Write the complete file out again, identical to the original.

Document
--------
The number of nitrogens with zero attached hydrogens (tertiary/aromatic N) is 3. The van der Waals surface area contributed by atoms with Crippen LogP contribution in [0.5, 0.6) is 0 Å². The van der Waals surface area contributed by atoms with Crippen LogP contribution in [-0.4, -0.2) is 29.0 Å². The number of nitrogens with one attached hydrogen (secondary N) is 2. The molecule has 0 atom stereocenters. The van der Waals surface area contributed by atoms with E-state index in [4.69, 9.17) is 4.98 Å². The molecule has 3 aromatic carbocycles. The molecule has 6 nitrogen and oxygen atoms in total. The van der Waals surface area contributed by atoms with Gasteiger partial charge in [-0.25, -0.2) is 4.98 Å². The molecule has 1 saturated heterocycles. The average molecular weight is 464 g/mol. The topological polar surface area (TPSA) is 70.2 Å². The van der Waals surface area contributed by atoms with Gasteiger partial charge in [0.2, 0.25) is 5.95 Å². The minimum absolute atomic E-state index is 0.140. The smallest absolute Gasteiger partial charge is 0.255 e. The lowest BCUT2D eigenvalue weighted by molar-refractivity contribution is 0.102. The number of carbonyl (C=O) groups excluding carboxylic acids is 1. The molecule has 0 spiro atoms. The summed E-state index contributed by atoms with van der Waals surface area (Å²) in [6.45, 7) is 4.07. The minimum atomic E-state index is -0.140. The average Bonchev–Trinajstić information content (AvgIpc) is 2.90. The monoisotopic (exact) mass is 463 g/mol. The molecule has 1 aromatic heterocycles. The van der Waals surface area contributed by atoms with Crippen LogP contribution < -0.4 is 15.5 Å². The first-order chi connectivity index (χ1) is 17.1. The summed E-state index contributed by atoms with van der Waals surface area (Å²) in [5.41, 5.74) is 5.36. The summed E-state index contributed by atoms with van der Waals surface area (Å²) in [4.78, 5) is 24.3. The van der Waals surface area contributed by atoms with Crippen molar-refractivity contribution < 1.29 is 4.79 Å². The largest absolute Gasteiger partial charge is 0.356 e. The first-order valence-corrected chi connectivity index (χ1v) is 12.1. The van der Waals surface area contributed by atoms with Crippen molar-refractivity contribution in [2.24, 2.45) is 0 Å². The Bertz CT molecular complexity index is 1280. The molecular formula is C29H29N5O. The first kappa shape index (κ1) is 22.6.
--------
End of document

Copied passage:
The number of nitrogens with zero attached hydrogens (tertiary/aromatic N) is 3. The van der Waals surface area contributed by atoms with Crippen LogP contribution in [0.5, 0.6) is 0 Å². The van der Waals surface area contributed by atoms with Crippen LogP contribution in [-0.4, -0.2) is 29.0 Å². The number of nitrogens with one attached hydrogen (secondary N) is 2. The molecule has 0 atom stereocenters. The van der Waals surface area contributed by atoms with E-state index in [4.69, 9.17) is 4.98 Å². The molecule has 3 aromatic carbocycles. The molecule has 6 nitrogen and oxygen atoms in total. The van der Waals surface area contributed by atoms with Gasteiger partial charge in [-0.25, -0.2) is 4.98 Å². The molecule has 1 saturated heterocycles. The average molecular weight is 464 g/mol. The topological polar surface area (TPSA) is 70.2 Å². The van der Waals surface area contributed by atoms with Gasteiger partial charge in [0.2, 0.25) is 5.95 Å². The minimum absolute atomic E-state index is 0.140. The smallest absolute Gasteiger partial charge is 0.255 e. The lowest BCUT2D eigenvalue weighted by molar-refractivity contribution is 0.102. The number of carbonyl (C=O) groups excluding carboxylic acids is 1. The molecule has 0 spiro atoms. The summed E-state index contributed by atoms with van der Waals surface area (Å²) in [6.45, 7) is 4.07. The minimum atomic E-state index is -0.140. The average Bonchev–Trinajstić information content (AvgIpc) is 2.90. The monoisotopic (exact) mass is 463 g/mol. The molecule has 1 aromatic heterocycles. The van der Waals surface area contributed by atoms with Crippen LogP contribution < -0.4 is 15.5 Å². The first-order chi connectivity index (χ1) is 17.1. The summed E-state index contributed by atoms with van der Waals surface area (Å²) in [5.41, 5.74) is 5.36. The summed E-state index contributed by atoms with van der Waals surface area (Å²) in [4.78, 5) is 24.3. The van der Waals surface area contributed by atoms with Crippen molar-refractivity contribution < 1.29 is 4.79 Å². The largest absolute Gasteiger partial charge is 0.356 e. The first-order valence-corrected chi connectivity index (χ1v) is 12.1. The van der Waals surface area contributed by atoms with Crippen molar-refractivity contribution in [2.24, 2.45) is 0 Å². The Bertz CT molecular complexity index is 1280. The molecular formula is C29H29N5O. The first kappa shape index (κ1) is 22.6.